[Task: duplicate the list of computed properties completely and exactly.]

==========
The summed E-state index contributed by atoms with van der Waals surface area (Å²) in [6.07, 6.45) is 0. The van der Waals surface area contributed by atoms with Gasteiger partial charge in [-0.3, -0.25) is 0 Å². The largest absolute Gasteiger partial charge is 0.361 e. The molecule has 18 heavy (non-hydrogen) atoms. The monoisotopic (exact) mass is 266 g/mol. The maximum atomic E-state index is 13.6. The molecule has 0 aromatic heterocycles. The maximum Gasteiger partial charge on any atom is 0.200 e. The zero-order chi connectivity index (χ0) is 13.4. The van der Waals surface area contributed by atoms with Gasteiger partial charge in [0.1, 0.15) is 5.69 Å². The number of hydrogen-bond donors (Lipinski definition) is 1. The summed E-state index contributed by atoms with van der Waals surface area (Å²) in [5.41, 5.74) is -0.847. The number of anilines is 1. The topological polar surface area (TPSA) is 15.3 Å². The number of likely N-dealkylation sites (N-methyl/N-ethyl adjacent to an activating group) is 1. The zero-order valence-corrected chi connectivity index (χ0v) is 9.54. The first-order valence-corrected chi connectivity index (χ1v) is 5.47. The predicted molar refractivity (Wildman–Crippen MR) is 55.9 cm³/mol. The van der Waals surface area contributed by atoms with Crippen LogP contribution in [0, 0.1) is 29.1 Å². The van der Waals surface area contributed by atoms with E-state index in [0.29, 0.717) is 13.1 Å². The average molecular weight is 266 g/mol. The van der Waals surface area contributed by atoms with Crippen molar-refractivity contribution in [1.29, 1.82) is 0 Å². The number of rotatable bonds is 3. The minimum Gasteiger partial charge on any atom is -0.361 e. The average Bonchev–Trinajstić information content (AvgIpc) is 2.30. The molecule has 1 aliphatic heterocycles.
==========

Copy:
The summed E-state index contributed by atoms with van der Waals surface area (Å²) in [6.07, 6.45) is 0. The van der Waals surface area contributed by atoms with Gasteiger partial charge in [-0.3, -0.25) is 0 Å². The largest absolute Gasteiger partial charge is 0.361 e. The molecule has 18 heavy (non-hydrogen) atoms. The monoisotopic (exact) mass is 266 g/mol. The maximum atomic E-state index is 13.6. The molecule has 0 aromatic heterocycles. The maximum Gasteiger partial charge on any atom is 0.200 e. The zero-order chi connectivity index (χ0) is 13.4. The van der Waals surface area contributed by atoms with Gasteiger partial charge in [0.1, 0.15) is 5.69 Å². The number of hydrogen-bond donors (Lipinski definition) is 1. The summed E-state index contributed by atoms with van der Waals surface area (Å²) in [5.41, 5.74) is -0.847. The number of anilines is 1. The topological polar surface area (TPSA) is 15.3 Å². The number of likely N-dealkylation sites (N-methyl/N-ethyl adjacent to an activating group) is 1. The zero-order valence-corrected chi connectivity index (χ0v) is 9.54. The first-order valence-corrected chi connectivity index (χ1v) is 5.47. The predicted molar refractivity (Wildman–Crippen MR) is 55.9 cm³/mol. The van der Waals surface area contributed by atoms with Crippen LogP contribution in [0, 0.1) is 29.1 Å². The van der Waals surface area contributed by atoms with E-state index in [0.29, 0.717) is 13.1 Å². The average molecular weight is 266 g/mol. The van der Waals surface area contributed by atoms with Crippen molar-refractivity contribution in [1.29, 1.82) is 0 Å². The number of rotatable bonds is 3. The minimum Gasteiger partial charge on any atom is -0.361 e. The average Bonchev–Trinajstić information content (AvgIpc) is 2.30. The molecule has 1 aliphatic heterocycles.